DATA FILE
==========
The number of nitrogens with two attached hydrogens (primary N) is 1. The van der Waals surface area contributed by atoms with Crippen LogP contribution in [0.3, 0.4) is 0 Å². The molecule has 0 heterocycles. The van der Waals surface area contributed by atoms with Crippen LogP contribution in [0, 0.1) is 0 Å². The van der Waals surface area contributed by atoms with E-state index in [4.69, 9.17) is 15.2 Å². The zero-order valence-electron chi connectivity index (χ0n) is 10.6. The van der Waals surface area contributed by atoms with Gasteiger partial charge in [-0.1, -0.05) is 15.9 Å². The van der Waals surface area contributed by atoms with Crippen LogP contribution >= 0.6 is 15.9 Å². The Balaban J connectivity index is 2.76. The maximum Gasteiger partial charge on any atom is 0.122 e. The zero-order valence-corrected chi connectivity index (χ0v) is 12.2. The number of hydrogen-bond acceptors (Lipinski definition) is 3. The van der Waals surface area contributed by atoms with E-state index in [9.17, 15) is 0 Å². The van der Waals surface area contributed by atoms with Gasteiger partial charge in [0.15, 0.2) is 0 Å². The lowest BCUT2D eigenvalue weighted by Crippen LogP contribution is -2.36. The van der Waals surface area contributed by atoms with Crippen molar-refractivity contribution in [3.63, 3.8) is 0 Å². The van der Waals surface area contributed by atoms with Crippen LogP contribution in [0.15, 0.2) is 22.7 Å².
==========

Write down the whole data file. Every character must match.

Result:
The number of nitrogens with two attached hydrogens (primary N) is 1. The van der Waals surface area contributed by atoms with Crippen LogP contribution in [0.3, 0.4) is 0 Å². The molecule has 0 heterocycles. The van der Waals surface area contributed by atoms with Crippen LogP contribution in [0, 0.1) is 0 Å². The van der Waals surface area contributed by atoms with E-state index in [4.69, 9.17) is 15.2 Å². The zero-order valence-electron chi connectivity index (χ0n) is 10.6. The van der Waals surface area contributed by atoms with Gasteiger partial charge in [-0.1, -0.05) is 15.9 Å². The van der Waals surface area contributed by atoms with Crippen LogP contribution >= 0.6 is 15.9 Å². The Balaban J connectivity index is 2.76. The maximum Gasteiger partial charge on any atom is 0.122 e. The zero-order valence-corrected chi connectivity index (χ0v) is 12.2. The number of hydrogen-bond acceptors (Lipinski definition) is 3. The van der Waals surface area contributed by atoms with E-state index in [9.17, 15) is 0 Å². The van der Waals surface area contributed by atoms with Gasteiger partial charge in [0.15, 0.2) is 0 Å². The lowest BCUT2D eigenvalue weighted by Crippen LogP contribution is -2.36. The van der Waals surface area contributed by atoms with Crippen molar-refractivity contribution in [3.63, 3.8) is 0 Å². The van der Waals surface area contributed by atoms with Crippen LogP contribution in [0.15, 0.2) is 22.7 Å².